Category Archives: Fence line monitoring

ISO Working Group: Benicia Deserves a Local Industrial Safety Ordinance (Part 3)

Repost from the Benicia Herald

ISO Working Group: Benicia Deserves a Local Industrial Safety Ordinance (Part 3)

By Benicia ISO Working Group, June 19, 2018

In Parts 1 and 2 of this series, we examined the health effects and costs of particulates and other air pollutants and pointed out the inadequacies of Valero’ proposed air monitoring plan, now under review at the Bay Area Air Quality Management District (BAAQMD).  Today we will look at other statewide developments on air quality, and the continuing need for a LOCAL Industrial Safety Ordinance (ISO).

Valero and others have pointed out that community air monitoring programs are part of the recently adopted California Air Resources Board (CARB) statewide mandate to determine which communities are most impacted by poor ambient air quality.  The expectation is that local air districts will install community monitors on a prioritized basis, and that Benicia might qualify and benefit. This is a reference to AB 617, and we understand that Benicia could self-nominate to seek funds through AB 617. However, City staff has declined to spend time on an application, and even if it did, would likely not benefit much.  Only $5 million is available statewide for communities who qualify, with a priority on disadvantaged communities.

At this point in time, the ISO Working Group expects a draft Benicia ISO to incorporate a provision that requires a communitywide air monitoring program, one which integrates existing programs and data collection to the extent relevant and practical. Any additional air monitoring that becomes available to Benicia through AB 617, CARB, the BAAQMD or other outside source can be integrated into the Benicia ISO’s overall plan for monitoring, oversight and correction.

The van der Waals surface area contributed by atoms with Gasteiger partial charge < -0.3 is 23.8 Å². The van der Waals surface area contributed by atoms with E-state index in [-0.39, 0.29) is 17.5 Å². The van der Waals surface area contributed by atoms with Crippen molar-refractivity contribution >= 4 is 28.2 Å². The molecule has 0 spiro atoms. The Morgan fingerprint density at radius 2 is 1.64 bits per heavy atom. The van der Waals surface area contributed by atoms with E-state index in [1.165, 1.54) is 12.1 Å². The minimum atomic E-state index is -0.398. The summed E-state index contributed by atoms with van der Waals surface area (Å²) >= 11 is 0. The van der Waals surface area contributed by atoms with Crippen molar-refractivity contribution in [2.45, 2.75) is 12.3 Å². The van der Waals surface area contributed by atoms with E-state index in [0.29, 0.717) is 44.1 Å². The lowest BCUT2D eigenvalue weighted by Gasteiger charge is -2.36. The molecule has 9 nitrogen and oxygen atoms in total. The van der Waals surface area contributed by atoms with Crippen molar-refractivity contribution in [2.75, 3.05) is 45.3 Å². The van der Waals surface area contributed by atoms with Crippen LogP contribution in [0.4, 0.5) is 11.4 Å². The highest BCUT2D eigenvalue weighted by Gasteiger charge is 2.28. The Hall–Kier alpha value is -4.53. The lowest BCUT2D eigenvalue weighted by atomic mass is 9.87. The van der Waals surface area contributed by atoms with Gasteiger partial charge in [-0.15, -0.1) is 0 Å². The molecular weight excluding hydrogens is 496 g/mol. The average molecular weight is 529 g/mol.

Benicia deserves better! Benicia deserves a communitywide monitoring program, not fence line only.  Benicia deserves a program that provides data and meaningful analysis and information to the general public on a 24/7, real-time basis. Valero’s current proposal will not do this, and other regional and state monitoring programs on the horizon that may include Benicia have unclear implementation dates and are severely underfunded. In the meantime, what’s in Benicia’s air remains unclear.

A Benicia ISO will give City staff, Council members and representatives of the schools and residents a seat at the table when decisions are made concerning air monitoring and more.  A Benicia ISO will strengthen the City’s response during emergencies and “rare conditions,” and provide detailed reporting to City staff, Council members and the public during and after such events.  A Benicia ISO would improve cooperation and communication between industry and the City, County, local fire departments and regional and statewide oversight agencies.  A Benicia ISO would – after years of waiting – bring community-wide air monitors to Benicia.  A Benicia ISO would bring a strong measure of local control and locally nimble response when it comes to our own health and safety.

Finally – and importantly – an ISO would be budget neutral for the City, supported from fees through implementation and enforcement of the ISO. Benicia’s ISO will engage the experts we need to participate as equals at the table reviewing documents and regulations on behalf of the City and community.

Please contact the Mayor, City Council members, and Benicia’s City Manager to let them know you support a community industrial safety ordinance for Benicia.    


The Benicia ISO Working Group is an ad hoc citizen’s group of about a dozen Benicia residents.  Since October 2017, the Working Group has been studying, writing, meeting with officials and advocating that Benicia join all other Bay Area refinery towns in passing a local community industrial safety ordinance.  More information: beniciaindependent.com/iso.

    Bay Area Air Board emissions plan draws response from Valero

    Repost from The Benicia Herald